The US Dollar Index fell 0.1% to 93.55 on October 9, 2017. However, it rose almost 1.1% last week. The US dollar (UUP) is near a ten-week high.
The US dollar rose last week due to better-than-expected US manufacturing in September 2017—a 13-year high. The S&P 500 (SPY), Dow Jones Industrial Average Index (DIA), and NASDAQ (QQQ) hit a record last week, which also supported the US dollar.
US dollar and President Trump
The US dollar (USDU) hit a low of 90.99 on September 8, 2017—the lowest level since January 2015. The dollar has risen almost 3% due to President Trump’s proposed tax reforms in September 2017. The tax reforms aim to reduce the taxes on US corporations and households.
US dollar and the Fed
The Fed plans to hike interest rates for the third time this year, which also supported the US dollar. The Fed might hike the interest rates in December 2017. CME Group’s FedWatch estimates that there’s an 88% chance that the Fed will hike the rates in December 2017. However, the US dollar’s upside could be limited due to geopolitical tensions between the US and North Korea.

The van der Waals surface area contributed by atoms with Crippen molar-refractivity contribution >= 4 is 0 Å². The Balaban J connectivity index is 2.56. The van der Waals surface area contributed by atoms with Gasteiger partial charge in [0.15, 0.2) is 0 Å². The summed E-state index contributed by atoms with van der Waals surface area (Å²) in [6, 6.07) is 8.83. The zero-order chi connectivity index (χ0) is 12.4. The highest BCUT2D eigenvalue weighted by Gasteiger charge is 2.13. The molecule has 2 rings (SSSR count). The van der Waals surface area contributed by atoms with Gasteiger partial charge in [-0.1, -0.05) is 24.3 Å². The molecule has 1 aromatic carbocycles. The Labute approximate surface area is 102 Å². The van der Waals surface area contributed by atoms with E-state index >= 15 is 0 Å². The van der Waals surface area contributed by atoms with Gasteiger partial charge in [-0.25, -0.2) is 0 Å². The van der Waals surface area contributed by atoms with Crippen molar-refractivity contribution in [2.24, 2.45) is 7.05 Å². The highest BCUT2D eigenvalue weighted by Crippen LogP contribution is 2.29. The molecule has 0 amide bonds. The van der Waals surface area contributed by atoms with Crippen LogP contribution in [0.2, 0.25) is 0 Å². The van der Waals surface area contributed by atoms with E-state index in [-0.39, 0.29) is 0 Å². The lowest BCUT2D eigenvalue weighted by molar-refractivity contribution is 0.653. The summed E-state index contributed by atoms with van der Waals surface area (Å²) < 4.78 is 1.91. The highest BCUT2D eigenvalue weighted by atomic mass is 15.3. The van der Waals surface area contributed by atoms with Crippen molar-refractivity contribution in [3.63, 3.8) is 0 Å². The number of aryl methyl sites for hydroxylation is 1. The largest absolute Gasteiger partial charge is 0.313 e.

US dollar and crude oil
The US dollar and crude oil (UWT) (DWT) prices are usually inversely related. The US dollar rose 1.1% last week. However, US crude prices fell 2.3% last week. An appreciating dollar makes crude oil expensive for crude oil importers. As a result, it weighs on crude oil prices and vice versa.
Expectations of a strong dollar could weigh on crude oil (DBO) (SCO) prices. Lower crude oil prices have a negative impact on oil producers (XES) (OIH) like Apache (APA), Hess (HES), and Bonanza Creek Energy (BCEI).
In the next part of this series, we’ll analyze how crude oil performed in the last 18 months.